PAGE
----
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cscarff
Contributor
Contributor

ESXi 7.0 out-performs physically installed RHEL 7.8 on HP Z840 Workstation. Why?

I realized there's lots of possible variables to account for my results, but was wondering in a short port.

I have been testing a very CPU-intensive corporate application.  This app can run on a single server (node) or in a cluster.  In the past, I have processed imagery using more than 800 physical cores using several nodes.  Recently, I've been gathering performance data comparing a single large VM in Hyper-V, ESXi 7, and running the app in a physically installed RHEL 7.8 configuration.

The HP Z840 (approx. year 2017) has dual Intel CPUs (2x14 cores) and Hyperthreading is enabled in BIOS.  System has 256GB of RAM and all solid state disks.  

I'm wondering why the system is processing approximately 4% to 5% faster in ESXi compared to processing in RHEL 7.8, which again is installed physically on the box, when booted into that environment.  I'm using multiple boot configurations to boot into different OSes.

What could account for the improved performance in ESXi 7.0 compared to RHEL 7.8 (minimal install)? This is unexpected.  All CPU threads are close to 80% utilization when processing.

Chris
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4 Replies
vbondzio
VMware Employee
VMware Employee

There could be a bunch of reasons, did you 100% narrow it down to CPU i.e. there is no IO in the critical path?

Then possibly:

  • EVC enabled or an older vHW that could mask instruction sets the application is using but for some reason less optimally (or some we masked for security reasons)
  • The power management policy of RHEL might not be optimal for your workload
  • Configured a non-accurate cache topology which for some reason is helping the workload
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cscarff
Contributor
Contributor

Thanks for the response.  Both test environments were as similar as I could make them.  The data always came from the same NAS on a clean gigabit network; nothing else running on home network at time of tests.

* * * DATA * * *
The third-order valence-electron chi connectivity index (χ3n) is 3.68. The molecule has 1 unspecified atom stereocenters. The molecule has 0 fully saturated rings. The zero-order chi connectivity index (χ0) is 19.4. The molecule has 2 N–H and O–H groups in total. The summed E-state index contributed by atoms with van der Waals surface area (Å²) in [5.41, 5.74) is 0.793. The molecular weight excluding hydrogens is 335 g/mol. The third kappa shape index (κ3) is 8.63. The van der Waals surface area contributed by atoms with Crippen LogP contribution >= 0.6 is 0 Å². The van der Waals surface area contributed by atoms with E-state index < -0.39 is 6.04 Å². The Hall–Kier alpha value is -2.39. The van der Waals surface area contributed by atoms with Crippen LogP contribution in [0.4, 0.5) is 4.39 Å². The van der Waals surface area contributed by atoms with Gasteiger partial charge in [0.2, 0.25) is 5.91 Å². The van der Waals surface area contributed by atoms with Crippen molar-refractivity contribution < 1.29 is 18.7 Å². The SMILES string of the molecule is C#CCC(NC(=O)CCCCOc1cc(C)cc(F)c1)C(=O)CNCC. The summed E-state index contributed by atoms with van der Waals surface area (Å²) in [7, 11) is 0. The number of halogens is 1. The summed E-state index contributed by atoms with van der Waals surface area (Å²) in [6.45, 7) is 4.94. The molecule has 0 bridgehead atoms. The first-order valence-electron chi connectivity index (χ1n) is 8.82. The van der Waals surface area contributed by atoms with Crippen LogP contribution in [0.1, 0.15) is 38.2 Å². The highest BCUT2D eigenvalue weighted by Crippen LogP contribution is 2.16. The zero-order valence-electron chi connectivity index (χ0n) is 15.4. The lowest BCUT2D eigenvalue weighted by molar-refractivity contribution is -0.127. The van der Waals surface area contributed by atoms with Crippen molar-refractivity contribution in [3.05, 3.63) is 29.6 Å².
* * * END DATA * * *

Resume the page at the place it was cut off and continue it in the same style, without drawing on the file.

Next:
I will rerun both tests and ensure the drives are the exact same and connected in the same manner.   Though, I did run ESXi on an external USB 3.0 SATA connect adapter to an SSD.  RHEL was on an internal SATA to the Mobo.  I would have thought the ESXi test still would have been slower simply due to that fact.

RHEL was a simple Minimal install with all out-of-the-box settings.  Nothing done to kernel in way of optimizations.  Both physical aand VM-based RHELs were identical in regards to installation/setup.

 

 

Chris
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scott28tt
VMware Employee
VMware Employee

Sure I’ve heard of other instances of “faster than physical” with ESXi in the past, at least partly due to the efficiency of the CPU scheduler compared to the native OS.


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vbondzio
VMware Employee
VMware Employee

95% of the "faster than bare metal" is down to better NUMA locality of mulitple VMs, i.e. it's somewhat easier to have 100% local memory access when the whole VM fits into a NUMA node instead of the (guest OS) having to balance / bin package across nodes. ESXi also showed some benefit in over committed scenarios thought, i.e. the balancing was partially more efficient too.

That shouldn't have mattered much for a wide VM if the presentation was the same (sans SMT of course). Besides the points I mentioned, if there was IO then it could be different driver defaults or even a difference in expression (latency) due to lack of usage.

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